This represents an investment of approximately $10,000. in PV panels and related equipment for a do-it- yourselfer to build a PV system capable of charging the car. If you paid an installer to put a system in for you, you could probably double that amount.
In my opinion, this is not a cost effective option to charge the car. Neither is a grid tied PV system, even with the incentives being offered in some states.
I think we both need to wait until the cost of PV systems becomes more reasonable, and it should in the next few years even though government is still wrangling with how they will get tax dollars from drivers no longer buying fossil fuels.
I intend to be patient on this one. Cheers! solarcar2
 

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I dug this thread up with the search tool, I don't know if something more recent may be more appropriate, but...

I have also been thinking about portable solar charging. I've read the threads with the numbers and agree it doesn't make much economic sense. For instance, the Plug-in Prius is supposed to have a solar roof for running cabin cooling system, it generates about 50W and is a $3000 option. If it could trickle charge for 8 hours at work and get full efficiency the full time it might give enough juice to go almost 2 miles. If you assume $4.00 gas and about 40 mpg that slight charging will save you 1/20 th of a gallon of gas a day, or about $4 every 20 days which means the ROI on the $3000 is around 41 years.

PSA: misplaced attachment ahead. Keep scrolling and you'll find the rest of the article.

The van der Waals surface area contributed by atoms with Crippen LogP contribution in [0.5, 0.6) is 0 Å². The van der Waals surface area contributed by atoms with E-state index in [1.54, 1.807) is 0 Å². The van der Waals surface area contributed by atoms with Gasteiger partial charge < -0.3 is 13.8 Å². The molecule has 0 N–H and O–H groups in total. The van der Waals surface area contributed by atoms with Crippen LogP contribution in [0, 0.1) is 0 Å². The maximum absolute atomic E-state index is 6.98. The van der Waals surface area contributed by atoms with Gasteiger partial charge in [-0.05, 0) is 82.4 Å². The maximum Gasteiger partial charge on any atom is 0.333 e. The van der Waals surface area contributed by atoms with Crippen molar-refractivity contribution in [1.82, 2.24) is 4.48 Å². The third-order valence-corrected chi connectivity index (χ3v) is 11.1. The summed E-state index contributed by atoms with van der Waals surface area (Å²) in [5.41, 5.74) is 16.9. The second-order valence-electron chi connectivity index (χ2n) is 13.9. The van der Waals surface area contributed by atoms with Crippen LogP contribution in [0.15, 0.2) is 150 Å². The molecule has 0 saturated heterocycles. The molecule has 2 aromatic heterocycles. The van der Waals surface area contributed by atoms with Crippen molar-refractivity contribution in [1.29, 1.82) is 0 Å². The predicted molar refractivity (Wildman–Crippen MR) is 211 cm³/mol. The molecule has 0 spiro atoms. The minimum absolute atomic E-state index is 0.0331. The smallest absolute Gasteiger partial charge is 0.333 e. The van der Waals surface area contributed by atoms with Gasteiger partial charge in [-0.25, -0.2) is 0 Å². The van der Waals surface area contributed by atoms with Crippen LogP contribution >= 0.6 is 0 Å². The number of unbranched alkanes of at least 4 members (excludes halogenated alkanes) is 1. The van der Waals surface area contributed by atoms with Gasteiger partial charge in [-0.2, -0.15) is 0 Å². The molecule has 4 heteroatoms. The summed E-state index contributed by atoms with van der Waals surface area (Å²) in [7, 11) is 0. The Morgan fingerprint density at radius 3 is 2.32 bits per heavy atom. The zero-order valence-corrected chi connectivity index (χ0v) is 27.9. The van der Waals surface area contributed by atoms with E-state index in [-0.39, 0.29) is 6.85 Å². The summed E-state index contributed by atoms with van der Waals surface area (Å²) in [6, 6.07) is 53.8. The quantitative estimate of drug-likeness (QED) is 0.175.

So lets leave practical economics out of it for now.

I want to know if it is possible to use a portable solar system like this one:

http://www.amazon.com/Brunton-Watt-Foldable-Solar-Array/dp/B000GEFFBO/ref=pd_sim_auto_2

To charge a portable power source with an inverter like this one:

http://www.amazon.com/Duracell-DPP-600HD-Powerpack-Starter-Emergency/dp/B000TKHMWK/ref=pd_sbs_sg_2

To eventually charge the Volt.

I figure if it is possible the charging would suck the portable power source dry in seconds. What I am wondering though is if that solar array can charge the power source everyday, and everyday it can put a few seconds of charging into the Volt, would it eventually charge up?

Again I recognize this is completely impractical, thinking more as a thought experiment in an end-of-the world, totally self sufficient, zombies over-ran the power plant kind of thing.
 

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I'd say no. The EVSE in slow mode draws 8amps @ 120v ~=1000watts. You'd need a pretty beefy powerpack to supply that. The one you list says 450watts continuous. Consider also pulling 1000 watts from a 12v battery means ~80amps, so you'd need some pretty beefy wires from the battery to the inverter if you didn't want to lose most of the energy in transit. A 28ah AGM battery is only 28ah if the draw is around 2amps (I think). At 80 amps, you are quite correct, the battery would be dead in a minute or so.